These rules have not changed substantially, although it's my experience that a hard fight is much more fun with a lot of equal-level enemies rather than a few Level +4 enemies.
Your quote refers to the distinction between monster level and encounter level. As you probably know, an encounter has a level that is used to determine its XP budget. You then spend that budget on monsters to populate the encounter.
The guideline encourages you to only use monsters that are within 3 levels of the encounter's level. Combined with the Party Level -2 to +4 restriction, that gives you a range of effective monster levels for each encounter level.
The Full Process
Excerpted rom the Rules Compendium, p. 285:
- Choose an encounter level.
- An easy encounter is one or two levels lower than the group’s level.
- A standard encounter is of the group’s level or one level higher.
- A hard encounter is two to four levels higher than the group’s level.
- Determine the XP budget. [...]
- Spend the XP budget. Choose threats that are within three levels of the encounter level.
While it doesn't say so there, I believe there's somewhere in the rules where it clarifies that monsters should also fall into the party level -2 to +4 range.
You mention that English isn't your first language. In English, "X is within Y units of Z" means that the absolute value of (X - Y) is less than or equal to Z:
|(X - Y)| <= Z To put it another way, the distance from X to Y must be Z or less. So "threats within three levels of the encounter level" means that the monster can be three levels lower than the encounter, three levels higher, or anywhere in between.
A Concrete Example
- Imagine that you have a party of Party Level 10. Valid Encounter Levels for that party are EL 8-14 (10 - 2 to 10 + 4). Additionally, valid monsters for that party fall into Monster Levels 8-14.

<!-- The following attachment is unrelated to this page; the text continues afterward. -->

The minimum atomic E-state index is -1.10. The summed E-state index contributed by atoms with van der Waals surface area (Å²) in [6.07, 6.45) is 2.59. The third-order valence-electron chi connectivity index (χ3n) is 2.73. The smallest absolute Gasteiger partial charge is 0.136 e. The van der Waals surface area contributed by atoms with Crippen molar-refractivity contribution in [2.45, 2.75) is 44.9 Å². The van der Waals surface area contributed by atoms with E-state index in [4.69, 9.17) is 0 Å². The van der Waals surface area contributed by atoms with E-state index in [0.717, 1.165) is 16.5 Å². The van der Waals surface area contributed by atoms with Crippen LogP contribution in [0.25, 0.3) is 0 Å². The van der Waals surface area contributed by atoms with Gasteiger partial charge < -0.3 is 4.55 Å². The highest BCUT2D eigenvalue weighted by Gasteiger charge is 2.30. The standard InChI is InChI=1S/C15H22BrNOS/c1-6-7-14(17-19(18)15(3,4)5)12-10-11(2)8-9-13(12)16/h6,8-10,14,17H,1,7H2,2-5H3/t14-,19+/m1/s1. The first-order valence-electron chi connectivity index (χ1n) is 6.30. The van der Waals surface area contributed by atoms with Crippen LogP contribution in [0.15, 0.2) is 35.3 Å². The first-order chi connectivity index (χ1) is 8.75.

- Set your encounter budget based on that level. For four party members at EL 8, you want a budget of 1400. For four party members at EL 13, you want a budget of 3200.
- Select monsters to fit that budget. Here is where the guideline you mention comes in. Your monsters should be within 3 levels of your Encounter Level.
- So your EL 8 encounter can have monsters as high as level 11. It could have monsters as low as 5 *except that those fall outside the party's range established in Step 1. This means that an EL8 encounter for a L10 party can have monsters level 8-11.
- Likewise, your EL13 encounter can have monsters as low as L10 (13 - 3). It could have monsters as high as 16, except that this falls outside the party's range established in Step 1. So an EL13 encounter for a L10 party can have monsters level 10-14.
This guideline is telling you to limit the range of monsters so that you're not using a huge number of lower-level monsters with a higher-level XP budget, or spending the entire budget of a low-level encounter on one boring normal high-level monster.
I believe you'll find that the Encounter Templates in the DMG mostly follow these rules. A guideline that the designers probably considered implicit was made explicit in the Compendium.